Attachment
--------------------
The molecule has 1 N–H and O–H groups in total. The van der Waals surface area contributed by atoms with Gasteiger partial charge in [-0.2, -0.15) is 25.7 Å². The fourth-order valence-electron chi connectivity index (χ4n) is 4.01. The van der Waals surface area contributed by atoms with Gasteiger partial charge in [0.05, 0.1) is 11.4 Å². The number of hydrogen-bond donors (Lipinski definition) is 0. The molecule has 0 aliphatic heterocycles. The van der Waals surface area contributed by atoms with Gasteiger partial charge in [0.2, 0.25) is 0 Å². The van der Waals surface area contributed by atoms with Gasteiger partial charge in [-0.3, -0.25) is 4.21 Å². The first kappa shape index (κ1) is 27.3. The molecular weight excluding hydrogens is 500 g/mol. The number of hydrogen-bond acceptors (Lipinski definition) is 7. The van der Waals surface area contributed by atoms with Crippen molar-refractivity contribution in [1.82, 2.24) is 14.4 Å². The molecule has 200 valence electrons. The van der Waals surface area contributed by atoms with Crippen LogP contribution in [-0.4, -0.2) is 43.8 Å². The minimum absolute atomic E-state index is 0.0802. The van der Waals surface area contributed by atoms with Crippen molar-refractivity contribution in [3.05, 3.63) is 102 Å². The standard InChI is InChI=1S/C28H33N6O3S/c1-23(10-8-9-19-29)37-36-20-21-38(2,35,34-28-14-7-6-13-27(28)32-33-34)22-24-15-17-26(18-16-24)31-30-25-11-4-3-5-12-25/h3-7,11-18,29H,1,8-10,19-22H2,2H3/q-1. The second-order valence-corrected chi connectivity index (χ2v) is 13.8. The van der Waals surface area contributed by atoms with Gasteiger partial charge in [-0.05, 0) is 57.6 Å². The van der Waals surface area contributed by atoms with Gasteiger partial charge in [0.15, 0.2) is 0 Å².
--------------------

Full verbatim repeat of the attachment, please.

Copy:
The molecule has 1 N–H and O–H groups in total. The van der Waals surface area contributed by atoms with Gasteiger partial charge in [-0.2, -0.15) is 25.7 Å². The fourth-order valence-electron chi connectivity index (χ4n) is 4.01. The van der Waals surface area contributed by atoms with Gasteiger partial charge in [0.05, 0.1) is 11.4 Å². The number of hydrogen-bond donors (Lipinski definition) is 0. The molecule has 0 aliphatic heterocycles. The van der Waals surface area contributed by atoms with Gasteiger partial charge in [0.2, 0.25) is 0 Å². The van der Waals surface area contributed by atoms with Gasteiger partial charge in [-0.3, -0.25) is 4.21 Å². The first kappa shape index (κ1) is 27.3. The molecular weight excluding hydrogens is 500 g/mol. The number of hydrogen-bond acceptors (Lipinski definition) is 7. The van der Waals surface area contributed by atoms with Crippen molar-refractivity contribution in [1.82, 2.24) is 14.4 Å². The molecule has 200 valence electrons. The van der Waals surface area contributed by atoms with Crippen LogP contribution in [-0.4, -0.2) is 43.8 Å². The minimum absolute atomic E-state index is 0.0802. The van der Waals surface area contributed by atoms with Crippen molar-refractivity contribution in [3.05, 3.63) is 102 Å². The standard InChI is InChI=1S/C28H33N6O3S/c1-23(10-8-9-19-29)37-36-20-21-38(2,35,34-28-14-7-6-13-27(28)32-33-34)22-24-15-17-26(18-16-24)31-30-25-11-4-3-5-12-25/h3-7,11-18,29H,1,8-10,19-22H2,2H3/q-1. The second-order valence-corrected chi connectivity index (χ2v) is 13.8. The van der Waals surface area contributed by atoms with Gasteiger partial charge in [-0.05, 0) is 57.6 Å². The van der Waals surface area contributed by atoms with Gasteiger partial charge in [0.15, 0.2) is 0 Å².